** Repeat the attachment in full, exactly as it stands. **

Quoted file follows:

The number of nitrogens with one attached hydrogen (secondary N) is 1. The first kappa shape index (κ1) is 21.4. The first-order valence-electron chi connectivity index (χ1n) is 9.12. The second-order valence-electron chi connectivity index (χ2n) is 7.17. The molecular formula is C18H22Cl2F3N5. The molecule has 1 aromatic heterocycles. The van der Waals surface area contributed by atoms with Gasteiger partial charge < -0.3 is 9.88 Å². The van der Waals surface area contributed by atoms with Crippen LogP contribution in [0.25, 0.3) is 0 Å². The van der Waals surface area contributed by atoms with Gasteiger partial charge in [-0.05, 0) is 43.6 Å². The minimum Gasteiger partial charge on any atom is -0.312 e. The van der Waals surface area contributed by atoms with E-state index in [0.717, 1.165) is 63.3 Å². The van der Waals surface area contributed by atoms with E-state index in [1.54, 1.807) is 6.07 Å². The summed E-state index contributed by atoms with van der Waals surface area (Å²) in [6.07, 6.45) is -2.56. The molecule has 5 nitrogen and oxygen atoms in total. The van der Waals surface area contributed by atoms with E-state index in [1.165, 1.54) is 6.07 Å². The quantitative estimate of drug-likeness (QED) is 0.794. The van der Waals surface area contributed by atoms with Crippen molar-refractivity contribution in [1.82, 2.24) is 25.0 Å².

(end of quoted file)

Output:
The number of nitrogens with one attached hydrogen (secondary N) is 1. The first kappa shape index (κ1) is 21.4. The first-order valence-electron chi connectivity index (χ1n) is 9.12. The second-order valence-electron chi connectivity index (χ2n) is 7.17. The molecular formula is C18H22Cl2F3N5. The molecule has 1 aromatic heterocycles. The van der Waals surface area contributed by atoms with Gasteiger partial charge < -0.3 is 9.88 Å². The van der Waals surface area contributed by atoms with Crippen LogP contribution in [0.25, 0.3) is 0 Å². The van der Waals surface area contributed by atoms with Gasteiger partial charge in [-0.05, 0) is 43.6 Å². The minimum Gasteiger partial charge on any atom is -0.312 e. The van der Waals surface area contributed by atoms with E-state index in [0.717, 1.165) is 63.3 Å². The van der Waals surface area contributed by atoms with E-state index in [1.54, 1.807) is 6.07 Å². The summed E-state index contributed by atoms with van der Waals surface area (Å²) in [6.07, 6.45) is -2.56. The molecule has 5 nitrogen and oxygen atoms in total. The van der Waals surface area contributed by atoms with E-state index in [1.165, 1.54) is 6.07 Å². The quantitative estimate of drug-likeness (QED) is 0.794. The van der Waals surface area contributed by atoms with Crippen molar-refractivity contribution in [1.82, 2.24) is 25.0 Å².